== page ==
SNAP is an acronym for the Supplemental Nutrition Assistance Program, a recent name change designed to get away from the loaded phrase “food stamps.”

Government food aid has grown in record levels over the last several years as the economic downturn has hurt families’ bottom lines. Estimated spending on all domestic food-assistance programs increased more than 80 percent over the last three years.


Kagan hearings to start June 28

The Senate Judiciary Committee chairman moved quickly Wednesday to advance Supreme Court nominee Elena Kagan down a so-far smooth road to confirmation, setting hearings for June 28.

Sen. Patrick J. Leahy, Vermont Democrat, said the schedule should allow the hearings to be completed before senators leave for a weeklong break in early July. In announcing it, Mr. Leahy was seizing the momentum building behind Ms. Kagan’s nomination just over a week after President Obama selected her to succeed retiring Justice John Paul Stevens.

“I would urge everybody to come to the hearing with an open mind, listen to her answers to those questions, and we will make sure that every senator - both sides of the aisle - has ample time to ask the questions they want,” Mr. Leahy said.

The Judiciary Committee already sifted through much of Miss Kagan’s record and background for its 2009 hearings on her nomination to be solicitor general, and the 50-year-old former Harvard Law School dean was confirmed then on a bipartisan Senate vote. Mr. Leahy said that history, plus Ms. Kagan’s lack of experience as a judge - something Republicans have criticized - should make getting ready for these hearings “less labor-intensive.”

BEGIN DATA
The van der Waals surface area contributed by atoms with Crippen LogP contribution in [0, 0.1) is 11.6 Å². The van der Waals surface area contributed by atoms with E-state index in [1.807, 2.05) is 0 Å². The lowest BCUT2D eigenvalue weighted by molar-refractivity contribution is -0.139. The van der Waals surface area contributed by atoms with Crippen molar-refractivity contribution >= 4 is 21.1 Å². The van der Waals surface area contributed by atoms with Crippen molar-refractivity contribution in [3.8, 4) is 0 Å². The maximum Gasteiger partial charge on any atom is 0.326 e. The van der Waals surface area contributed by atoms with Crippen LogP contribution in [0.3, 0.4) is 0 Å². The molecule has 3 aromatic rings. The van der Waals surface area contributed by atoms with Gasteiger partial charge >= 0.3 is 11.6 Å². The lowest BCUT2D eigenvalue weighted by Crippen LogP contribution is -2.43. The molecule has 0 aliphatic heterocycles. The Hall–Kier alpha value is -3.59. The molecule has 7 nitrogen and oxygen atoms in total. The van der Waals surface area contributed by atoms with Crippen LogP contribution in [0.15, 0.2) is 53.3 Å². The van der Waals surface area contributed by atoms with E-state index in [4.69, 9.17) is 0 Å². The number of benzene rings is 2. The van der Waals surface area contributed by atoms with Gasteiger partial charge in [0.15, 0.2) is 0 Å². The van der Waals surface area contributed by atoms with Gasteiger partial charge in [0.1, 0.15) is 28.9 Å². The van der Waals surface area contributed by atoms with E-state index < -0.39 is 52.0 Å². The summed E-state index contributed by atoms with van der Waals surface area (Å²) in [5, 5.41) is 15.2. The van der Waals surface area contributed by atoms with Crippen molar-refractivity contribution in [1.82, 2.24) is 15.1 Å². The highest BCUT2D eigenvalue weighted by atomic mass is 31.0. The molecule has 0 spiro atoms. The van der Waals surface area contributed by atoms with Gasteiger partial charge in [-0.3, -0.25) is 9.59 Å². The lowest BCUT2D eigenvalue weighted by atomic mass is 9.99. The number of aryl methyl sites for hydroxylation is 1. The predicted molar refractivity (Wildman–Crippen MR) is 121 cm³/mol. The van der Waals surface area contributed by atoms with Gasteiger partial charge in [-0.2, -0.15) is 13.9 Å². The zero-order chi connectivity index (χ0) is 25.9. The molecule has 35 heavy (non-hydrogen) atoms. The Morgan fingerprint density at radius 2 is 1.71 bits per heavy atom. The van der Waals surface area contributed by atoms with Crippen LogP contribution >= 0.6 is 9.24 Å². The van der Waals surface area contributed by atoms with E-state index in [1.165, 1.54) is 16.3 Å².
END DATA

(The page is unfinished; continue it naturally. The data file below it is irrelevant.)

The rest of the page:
Ex-lawmaker convicted in corruption probe

TRENTON | A former New Jersey lawmaker arrested in the state’s largest corruption sting has been found guilty of accepting a bribe and attempted extortion.

Former Assemblyman Daniel Van Pelt had been accused of accepting $10,000 from an FBI informant who posed as a developer. Prosecutors say Mr. Van Pelt promised to use his position to help the informant gain development approvals.

Wednesday’s verdict is the second conviction in the sting. Van Pelt is among 44 people who were arrested last July in the massive federal corruption and money-laundering probe.

Mr. Van Pelt, a Republican, had testified that he considered the informant a client in his fledgling consulting business.

He could face up to 20 years in prison for the attempted extortion count and up to 10 years on the bribery count.


First ladies play games at school

SILVER SPRING | First lady Michelle Obama and her Mexican counterpart, Margarita Zavala, hopped, skipped and played a parachute game with elementary-school students in Maryland.

The first ladies later sat down with students in a free lunch program at Silver Spring’s New Hampshire Estates Elementary School on Wednesday. The women helped students pass bowls of broccoli around the cafeteria tables, and Mrs. Zavala gave the students she met butterfly books from the Mexican state of Michoacan.

The school recently won an award for teaching healthy living and is involved in a program designed to protect and restore butterfly habitats across North America.

Mrs. Zavala and Mexican President Felipe Calderon were earlier welcomed to the White House by President Obama and the first lady.

From wire dispatches and staff reports